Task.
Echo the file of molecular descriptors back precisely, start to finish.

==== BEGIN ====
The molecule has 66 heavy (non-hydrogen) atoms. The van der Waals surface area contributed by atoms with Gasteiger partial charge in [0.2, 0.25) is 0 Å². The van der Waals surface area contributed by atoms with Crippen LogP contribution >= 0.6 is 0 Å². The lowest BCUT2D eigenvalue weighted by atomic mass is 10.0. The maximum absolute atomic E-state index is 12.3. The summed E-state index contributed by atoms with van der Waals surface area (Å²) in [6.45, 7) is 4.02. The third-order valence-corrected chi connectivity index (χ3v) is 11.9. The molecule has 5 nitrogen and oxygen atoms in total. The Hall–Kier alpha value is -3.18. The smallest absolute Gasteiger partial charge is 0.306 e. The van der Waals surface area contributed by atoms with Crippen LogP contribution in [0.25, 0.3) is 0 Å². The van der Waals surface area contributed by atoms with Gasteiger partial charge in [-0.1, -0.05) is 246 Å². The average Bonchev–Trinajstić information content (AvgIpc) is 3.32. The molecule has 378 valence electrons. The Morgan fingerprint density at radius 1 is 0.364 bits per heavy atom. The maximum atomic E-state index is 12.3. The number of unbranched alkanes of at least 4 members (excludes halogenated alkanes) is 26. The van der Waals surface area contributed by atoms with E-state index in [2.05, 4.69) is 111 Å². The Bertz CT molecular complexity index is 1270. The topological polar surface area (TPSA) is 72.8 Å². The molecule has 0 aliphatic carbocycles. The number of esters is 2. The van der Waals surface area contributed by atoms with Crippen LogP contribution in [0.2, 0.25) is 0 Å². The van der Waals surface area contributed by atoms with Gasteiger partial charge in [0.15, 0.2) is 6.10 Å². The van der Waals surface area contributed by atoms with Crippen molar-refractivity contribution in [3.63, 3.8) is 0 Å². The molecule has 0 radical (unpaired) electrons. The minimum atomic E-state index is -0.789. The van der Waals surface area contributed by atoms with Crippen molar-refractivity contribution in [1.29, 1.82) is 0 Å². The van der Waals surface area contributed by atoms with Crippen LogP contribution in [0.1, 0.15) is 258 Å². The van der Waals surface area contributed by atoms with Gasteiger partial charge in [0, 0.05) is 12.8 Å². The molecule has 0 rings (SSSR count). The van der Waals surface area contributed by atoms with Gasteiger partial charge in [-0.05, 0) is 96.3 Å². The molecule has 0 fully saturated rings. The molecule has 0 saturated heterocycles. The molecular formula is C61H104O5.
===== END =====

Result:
The molecule has 66 heavy (non-hydrogen) atoms. The van der Waals surface area contributed by atoms with Gasteiger partial charge in [0.2, 0.25) is 0 Å². The van der Waals surface area contributed by atoms with Crippen LogP contribution >= 0.6 is 0 Å². The lowest BCUT2D eigenvalue weighted by atomic mass is 10.0. The maximum absolute atomic E-state index is 12.3. The summed E-state index contributed by atoms with van der Waals surface area (Å²) in [6.45, 7) is 4.02. The third-order valence-corrected chi connectivity index (χ3v) is 11.9. The molecule has 5 nitrogen and oxygen atoms in total. The Hall–Kier alpha value is -3.18. The smallest absolute Gasteiger partial charge is 0.306 e. The van der Waals surface area contributed by atoms with Crippen LogP contribution in [0.25, 0.3) is 0 Å². The van der Waals surface area contributed by atoms with Gasteiger partial charge in [-0.1, -0.05) is 246 Å². The average Bonchev–Trinajstić information content (AvgIpc) is 3.32. The molecule has 378 valence electrons. The Morgan fingerprint density at radius 1 is 0.364 bits per heavy atom. The maximum atomic E-state index is 12.3. The number of unbranched alkanes of at least 4 members (excludes halogenated alkanes) is 26. The van der Waals surface area contributed by atoms with E-state index in [2.05, 4.69) is 111 Å². The Bertz CT molecular complexity index is 1270. The topological polar surface area (TPSA) is 72.8 Å². The molecule has 0 aliphatic carbocycles. The number of esters is 2. The van der Waals surface area contributed by atoms with Crippen LogP contribution in [0.2, 0.25) is 0 Å². The van der Waals surface area contributed by atoms with Gasteiger partial charge in [0.15, 0.2) is 6.10 Å². The van der Waals surface area contributed by atoms with Crippen molar-refractivity contribution in [3.63, 3.8) is 0 Å². The molecule has 0 radical (unpaired) electrons. The minimum atomic E-state index is -0.789. The van der Waals surface area contributed by atoms with Crippen molar-refractivity contribution in [1.29, 1.82) is 0 Å². The van der Waals surface area contributed by atoms with Crippen LogP contribution in [0.1, 0.15) is 258 Å². The van der Waals surface area contributed by atoms with Gasteiger partial charge in [0, 0.05) is 12.8 Å². The molecule has 0 rings (SSSR count). The van der Waals surface area contributed by atoms with Gasteiger partial charge in [-0.05, 0) is 96.3 Å². The molecule has 0 fully saturated rings. The molecule has 0 saturated heterocycles. The molecular formula is C61H104O5.